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Deferred Payment or vested equity for great contractors that would be great team members later on?

Happy Holidays everyone!

I may be out of line for asking a question during the Holidays, but our first goals are at the end of February so quick questions.

Has anyone identified some great people that they can't pay/can only pay very little right now but they would be great as contractors and if it works as co-founders and team members? How did you do this or structure this? And what was the outcome?

My startup SitterCycle.com is a single founded company and what we offer nannies online classes that certify them in skills such as great nutrition, literacy, and soon on special needs care with experts in the field.

There are lots of moving parts and people so contractors that hopefully turn into teamates would be awesome to help me grow our company!

Thanks again and Happy Holidays!

12 Replies

Detrick DeBurr
1
0
Detrick DeBurr Entrepreneur
Co-Founder at Game Time Giving
Helen,
Have you considered setting up a "Grunt Fund". Checking out Mike Moyer's site/book... Slicing the Pie

Detrick
Helen Adeosun
0
0
Helen Adeosun Entrepreneur
Co-Founder and CEO of CareAcademy.co
Thanks Detrick! I will check it out, but trying to figure this out is this essentially mean that it is vested equity for staing on board to build it? Looking at the site now about the book and author.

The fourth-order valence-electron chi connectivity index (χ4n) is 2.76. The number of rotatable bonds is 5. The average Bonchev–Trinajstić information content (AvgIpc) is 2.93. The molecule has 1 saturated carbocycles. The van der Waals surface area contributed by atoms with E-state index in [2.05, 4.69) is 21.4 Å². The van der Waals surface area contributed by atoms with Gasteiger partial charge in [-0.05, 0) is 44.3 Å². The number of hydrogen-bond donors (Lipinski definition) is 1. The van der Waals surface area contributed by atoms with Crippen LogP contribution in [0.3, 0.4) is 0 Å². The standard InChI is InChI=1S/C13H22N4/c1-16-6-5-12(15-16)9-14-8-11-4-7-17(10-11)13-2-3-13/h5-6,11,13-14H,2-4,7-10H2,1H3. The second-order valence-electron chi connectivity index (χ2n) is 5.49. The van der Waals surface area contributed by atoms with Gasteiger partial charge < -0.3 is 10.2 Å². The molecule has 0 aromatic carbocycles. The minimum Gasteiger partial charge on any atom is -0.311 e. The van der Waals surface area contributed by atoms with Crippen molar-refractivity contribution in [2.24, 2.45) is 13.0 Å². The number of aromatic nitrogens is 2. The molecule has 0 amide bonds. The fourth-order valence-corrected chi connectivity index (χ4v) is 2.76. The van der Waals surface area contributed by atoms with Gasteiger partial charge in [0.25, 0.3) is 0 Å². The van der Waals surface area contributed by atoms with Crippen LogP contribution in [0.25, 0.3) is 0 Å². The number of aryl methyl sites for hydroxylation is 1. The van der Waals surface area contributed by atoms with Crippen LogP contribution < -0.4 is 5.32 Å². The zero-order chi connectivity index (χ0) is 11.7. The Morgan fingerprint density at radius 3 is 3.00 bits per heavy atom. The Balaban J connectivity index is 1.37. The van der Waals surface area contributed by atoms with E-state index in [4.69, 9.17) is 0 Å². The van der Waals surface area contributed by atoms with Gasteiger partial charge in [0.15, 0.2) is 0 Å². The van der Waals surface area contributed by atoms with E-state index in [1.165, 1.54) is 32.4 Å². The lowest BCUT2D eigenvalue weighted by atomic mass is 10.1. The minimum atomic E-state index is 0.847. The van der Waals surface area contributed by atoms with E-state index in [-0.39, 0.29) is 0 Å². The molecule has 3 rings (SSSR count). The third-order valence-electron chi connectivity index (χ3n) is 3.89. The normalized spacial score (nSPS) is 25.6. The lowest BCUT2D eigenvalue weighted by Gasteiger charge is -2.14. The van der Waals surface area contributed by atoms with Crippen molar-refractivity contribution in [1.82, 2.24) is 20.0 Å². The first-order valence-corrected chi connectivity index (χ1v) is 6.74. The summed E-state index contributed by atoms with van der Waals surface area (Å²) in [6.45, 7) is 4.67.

Thanks!
Helen Adeosun
Tim Kilroy
1
0
Tim Kilroy Entrepreneur • Advisor
Analytics - LTV - Boosting Profits - Digital Marketing
Helen - We have used this formula with certain contractors: 1. Define market or near market value of services. 2. Offer to pay what you can. 3. The remainder can come in equity vested over 2-3 years if contractor is interested in product. 4. If contract is NOT interested in project, agree to pay remainder over 12 months
Detrick DeBurr
2
0
Detrick DeBurr Entrepreneur
Co-Founder at Game Time Giving
Tim... I like your formula with one exception. My concern with your approach is #3. If there is no value currently set for the equity, which is usually the case is early stage companies how can you be sure that you are offering the right amount to equity (not too little or too much). I like to refrain from putting an arbitrary value on equity prior to a funding event. In the meantime, I still need to use equity sometimes as a form of compensation. So in essence I offer a promise to issue equity rather than actually issuing equity. The promise is based on the contribution on the contractor relative to the contributions of everyone else up to that point. That way they always get what they deserve. At the end of the day, the goal is to be "fair". But how fair can you be when you really don't know what its worth. Upon funding, there's a valuation and a much "fairer" assessment of shares... issue them then.
Candice Hughes
3
0
Candice Hughes Entrepreneur • Advisor
CEO & Founder Hughes BioPharma, AdapTac Games, Digital & Mobile Health, Biotech, Technology Scout

You may be lucky and find such people. In my experience, I have not found any contractors who are willing to defer payment or go without pay for an extended period. Deferred equity seems useful to the founder, but the contractor will likely perceive this as a double-IOU.

I have been successful at negotiating reduced rates from what the contractor cited as their usual rate. This seems reasonable to me. It means the contractor cares enough about your mission and believes in you enough that they will accept lower rates. They are someone you can work with over the long-term and may offer them co-founder or employee roles at some point.